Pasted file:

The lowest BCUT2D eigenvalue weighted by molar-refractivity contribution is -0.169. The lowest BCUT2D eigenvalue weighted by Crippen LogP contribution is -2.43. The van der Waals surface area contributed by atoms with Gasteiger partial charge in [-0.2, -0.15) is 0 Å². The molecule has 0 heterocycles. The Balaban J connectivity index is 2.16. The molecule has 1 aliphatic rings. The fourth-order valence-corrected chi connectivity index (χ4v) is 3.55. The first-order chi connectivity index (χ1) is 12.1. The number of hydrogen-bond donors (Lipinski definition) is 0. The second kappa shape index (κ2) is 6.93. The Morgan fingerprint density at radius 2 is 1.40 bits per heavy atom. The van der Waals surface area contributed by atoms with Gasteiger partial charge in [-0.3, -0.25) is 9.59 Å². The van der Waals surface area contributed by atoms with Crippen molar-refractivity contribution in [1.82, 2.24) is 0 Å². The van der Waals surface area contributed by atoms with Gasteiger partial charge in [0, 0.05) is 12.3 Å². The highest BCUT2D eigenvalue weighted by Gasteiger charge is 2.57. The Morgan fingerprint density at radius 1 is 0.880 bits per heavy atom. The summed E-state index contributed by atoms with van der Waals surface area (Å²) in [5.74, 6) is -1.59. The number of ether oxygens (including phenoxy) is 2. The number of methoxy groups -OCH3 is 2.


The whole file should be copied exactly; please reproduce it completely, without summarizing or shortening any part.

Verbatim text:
The lowest BCUT2D eigenvalue weighted by molar-refractivity contribution is -0.169. The lowest BCUT2D eigenvalue weighted by Crippen LogP contribution is -2.43. The van der Waals surface area contributed by atoms with Gasteiger partial charge in [-0.2, -0.15) is 0 Å². The molecule has 0 heterocycles. The Balaban J connectivity index is 2.16. The molecule has 1 aliphatic rings. The fourth-order valence-corrected chi connectivity index (χ4v) is 3.55. The first-order chi connectivity index (χ1) is 12.1. The number of hydrogen-bond donors (Lipinski definition) is 0. The second kappa shape index (κ2) is 6.93. The Morgan fingerprint density at radius 2 is 1.40 bits per heavy atom. The van der Waals surface area contributed by atoms with Gasteiger partial charge in [-0.3, -0.25) is 9.59 Å². The van der Waals surface area contributed by atoms with Crippen molar-refractivity contribution in [1.82, 2.24) is 0 Å². The van der Waals surface area contributed by atoms with Gasteiger partial charge in [0, 0.05) is 12.3 Å². The highest BCUT2D eigenvalue weighted by Gasteiger charge is 2.57. The Morgan fingerprint density at radius 1 is 0.880 bits per heavy atom. The summed E-state index contributed by atoms with van der Waals surface area (Å²) in [5.74, 6) is -1.59. The number of ether oxygens (including phenoxy) is 2. The number of methoxy groups -OCH3 is 2.